• By: Owen Maxwell

The Japanese House Straddle the Line of Indie and Pop as One Thing

PJ Harvey – I Inside the Old Year Dying (Dorset, England)

Relentless in her artistic vision on every record, PJ Harvey has crafted an album that feels born from a night in the woods on her latest record. While a subtle record more often than not, it’s a great example of an album that keeps showing more colours the deeper you get into each track. There’s a rustic charm underneath the bouncing charge that Harvey presents on “Lwonesome Tonight,” creating a kind of quiet whisper that moves along with her unforgettable howling. Harvey drops a sharp 2-minute stinger on “I Inside the Old Year Dying” with no wasted space, as each guitar brings its own violent edge to the party and the melodies dance with a spiritual high that seem far but cleverly bound to the gruffer instrumentation. “A Child’s Question, August” takes a slower approach, with Harvey taking a more mystical energy as she rises with the hums of feedback, effects and organs to become one with the entire sound at play. The subdued drive is shed early in “A Noiseless Noise,” as the wash of blown out guitars and wailing chants create this mix of newfound strength and menace in Harvey’s performance to create something powerfully dangerous.

Katie Cruel – Desert Valley Nights (Single) (Toronto)

Matching that exact desert sound of dust and a light echo, Katie Cruel transports us on her latest single. As a kind of journey song, Cruel’s storytelling finds her trying to find comfort against the hostile and testing life moving through a wilderness of sorts, with a more visual kind of writing to keep things a little less literal. There’s a palpable smoke to note on this track, whether it’s Cruel, the guitars or even the drums, creating an airy texture amongst the dour lines elsewhere. Dark, yet magical in its overall energy, Cruel’s song has that special quality that makes a song stay with you by doing what words simply can’t on their own.

Palehound – Eye on the Bat (Allston, MA)

El Kempner brings a kind of precision to their writing that takes a simple indie rock song to something personal and cutting every time. Through their newest album, Kempner holds nothing back, dropping track after track with a ferocity that knocks you back again and again. The emotional dissonance in “Independence Day” creates an instant tension on first listen, as you slowly feel Kempner lashing out in the music to create a song that goes from frustrated to satisfyingly letting it all out. Something about that vocal riff and sound on “The Clutch” grabs you instantly to let its grunge drive and sunny highs just hit you with a cathartic wave of warm guitars to match the ferocity of Kempner’s emotion on the track. The more stream-of-consciousness feeling of “Eye on the Bat” takes a minute to sink in, but that percussive hook that sets off each new section with oo’s is so addictive you could listen to the whole track just for that alone. Meanwhile, rather than releasing the tension with fire every time, “My Evil” opens each chorus with a different shade, going for a growl in one place, to shimmering keyboard lines and haunting harmonies, all resulting in a short but memorable listen.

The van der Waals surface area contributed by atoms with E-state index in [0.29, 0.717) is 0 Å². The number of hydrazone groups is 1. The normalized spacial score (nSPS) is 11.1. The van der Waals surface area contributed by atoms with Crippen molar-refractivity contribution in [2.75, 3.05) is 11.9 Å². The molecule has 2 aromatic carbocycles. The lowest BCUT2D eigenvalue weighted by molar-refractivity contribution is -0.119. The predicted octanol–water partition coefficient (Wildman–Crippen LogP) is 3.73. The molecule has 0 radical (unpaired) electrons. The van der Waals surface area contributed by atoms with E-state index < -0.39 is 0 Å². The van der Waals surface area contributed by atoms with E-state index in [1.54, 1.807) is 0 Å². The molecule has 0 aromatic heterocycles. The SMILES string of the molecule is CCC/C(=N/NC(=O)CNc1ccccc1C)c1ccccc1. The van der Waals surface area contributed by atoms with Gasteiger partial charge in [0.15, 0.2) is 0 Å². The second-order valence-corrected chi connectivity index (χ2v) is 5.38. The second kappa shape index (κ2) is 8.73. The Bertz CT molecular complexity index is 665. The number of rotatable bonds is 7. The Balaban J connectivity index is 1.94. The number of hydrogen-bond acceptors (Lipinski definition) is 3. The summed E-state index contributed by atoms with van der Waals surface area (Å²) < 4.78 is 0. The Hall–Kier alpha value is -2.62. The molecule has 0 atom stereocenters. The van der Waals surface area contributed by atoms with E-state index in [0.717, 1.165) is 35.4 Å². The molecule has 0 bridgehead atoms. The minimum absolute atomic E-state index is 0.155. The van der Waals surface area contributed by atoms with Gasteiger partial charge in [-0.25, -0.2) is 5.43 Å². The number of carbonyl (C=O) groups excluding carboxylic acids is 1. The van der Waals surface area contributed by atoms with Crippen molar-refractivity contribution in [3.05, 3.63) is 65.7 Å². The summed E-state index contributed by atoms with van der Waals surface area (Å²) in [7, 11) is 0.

Nubya Garcia – Lean In (Single) (London, England)  

Flourishing sax and a magnetic, shuffling beat set you off into a colourful world on Nubya Garcia’s new track. The whole frantic listen manages to sooth and excite all at once, with sax and keyboards trading solos, and each instrument getting layered in a way where a whole other voice on one collapses into itself. The drums remain chaotic but somehow grounded, tying the whole thing together with a freeing-yet-guiding hand, always there to steer things in the right direction. Nubya’s playing is unreal, and affectingly soulful so that every flying hook dazzles you.

The Japanese House In the End It Always Does (Buckinghamshire, England)

Really straddling the line of what we think of when we say indie and pop as one thing, The Japanese House finds a personal voice and detailed production on their record. With tracks that take you inside the world of Amber Bain’s emotion in a single moment with such rich sonic quality that it makes them tangible, Bain has a specific power in her music that feels like an audio microscope. The sound of “Touching Yourself” has an instant pop intoxication to it that’s hard to shake, and yet the mix of instrumentation and delivery here feels so unique to Bain in this space that it becomes an instant earworm track. The beauty in the melancholic, watery pianos of “Sad to Breathe” create a powerful base for the track’s driving second-half, as Bain crafts a lush a sonic experience that seems to be emulating that missing magic of their missing companion. There’s an upbeat-against-the-sadness energy to “Boyhood” that is constantly at odds between its sound and lyrical content, but this friction leaves you constantly gripped to Bain’s work as the song swirls with a rush of life and all its regrets. Even in the more straight approach of “Sunshine Baby,” there’s a depth to Bain’s singing and the production around it that submerse you in the weight of what she’s feeling in that moment.